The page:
The World Health Organization estimates that 90% of the world population now has some resistance to Covid-19, but warned that a troubling new variant could still emerge.
Gaps in vigilance were leaving the door open for a new virus variant to appear and overtake the globally dominant Omicron, the WHO director general, Tedros Adhanom Ghebreyesus, said.
“WHO estimates that at least 90% of the world’s population now has some level of immunity to Sars-CoV-2, due to prior infection or vaccination,” said Tedros, referring to the virus that causes the Covid-19 disease.
“We are much closer to being able to say that the emergency phase of the pandemic is over – but we’re not there yet,” he told reporters.
“Gaps in surveillance, testing, sequencing and vaccination are continuing to create the perfect conditions for a new variant of concern to emerge that could cause significant mortality.”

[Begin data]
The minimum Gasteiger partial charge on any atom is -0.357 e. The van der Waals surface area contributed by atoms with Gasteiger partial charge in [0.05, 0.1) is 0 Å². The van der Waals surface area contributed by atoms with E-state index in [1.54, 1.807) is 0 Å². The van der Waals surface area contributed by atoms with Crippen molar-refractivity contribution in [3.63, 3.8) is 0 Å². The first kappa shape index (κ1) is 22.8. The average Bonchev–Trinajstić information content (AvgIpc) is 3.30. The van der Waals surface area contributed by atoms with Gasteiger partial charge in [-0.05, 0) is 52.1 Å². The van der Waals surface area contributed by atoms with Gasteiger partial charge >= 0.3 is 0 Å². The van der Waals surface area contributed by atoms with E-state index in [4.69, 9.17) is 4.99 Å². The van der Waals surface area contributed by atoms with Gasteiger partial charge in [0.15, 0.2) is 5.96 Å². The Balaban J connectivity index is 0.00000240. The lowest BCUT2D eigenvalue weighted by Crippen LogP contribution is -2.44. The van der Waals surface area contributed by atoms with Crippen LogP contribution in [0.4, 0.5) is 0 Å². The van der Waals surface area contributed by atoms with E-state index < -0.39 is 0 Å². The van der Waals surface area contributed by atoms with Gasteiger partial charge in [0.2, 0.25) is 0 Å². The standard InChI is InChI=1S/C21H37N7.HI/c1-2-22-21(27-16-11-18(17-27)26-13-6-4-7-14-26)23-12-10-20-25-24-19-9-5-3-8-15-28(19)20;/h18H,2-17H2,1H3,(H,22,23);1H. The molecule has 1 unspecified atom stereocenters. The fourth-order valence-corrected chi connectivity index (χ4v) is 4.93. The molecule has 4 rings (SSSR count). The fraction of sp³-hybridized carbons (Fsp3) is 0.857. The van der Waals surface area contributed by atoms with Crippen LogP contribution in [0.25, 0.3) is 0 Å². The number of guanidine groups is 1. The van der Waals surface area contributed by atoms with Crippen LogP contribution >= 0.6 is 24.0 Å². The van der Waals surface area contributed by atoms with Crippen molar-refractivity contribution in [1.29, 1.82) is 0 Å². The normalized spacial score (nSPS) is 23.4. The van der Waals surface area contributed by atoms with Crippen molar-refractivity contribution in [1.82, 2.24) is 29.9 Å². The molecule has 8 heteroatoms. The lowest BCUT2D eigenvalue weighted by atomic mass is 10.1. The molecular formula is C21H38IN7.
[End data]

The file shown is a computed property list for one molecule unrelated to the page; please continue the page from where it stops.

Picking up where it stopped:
Last weekend marked one year since the organisation announced Omicron as a new variant of concern in the Covid-19 pandemic, Tedros noted.
It has since swept round the world, proving significantly more transmissible than its predecessor, Delta.
Last week, the latest real-world study of updated Covid boosters showed that new vaccines by Pfizer/BioNTech and Moderna are likely to provide better protection compared with the original shots.
The study of more than 360,000 people indicated that the boosters offer increased protection against new variants in people who have previously received up to four doses of the older vaccine.
Since their introduction to the US in September, the vaccine boosters, which contain both original and Omicron BA.4/5 coronavirus strain, provided greater benefit to younger adults aged 18-49 years that those in the older age group.
Tedros said there were now more than 500 highly transmissible Omicron sub-lineages circulating – all able to get around built-up immunity more easily, even if they tended to be less severe than previous variants.
Around the world, 6.6 million Covid deaths have been reported to the WHO, from nearly 640 million registered cases. But the UN health agency says this will be a massive undercount and unreflective of the true toll.
Tedros said more than 8,500 people were recorded as having lost their lives to Covid last week, “which is not acceptable three years into the pandemic, when we have so many tools to prevent infections and save lives”.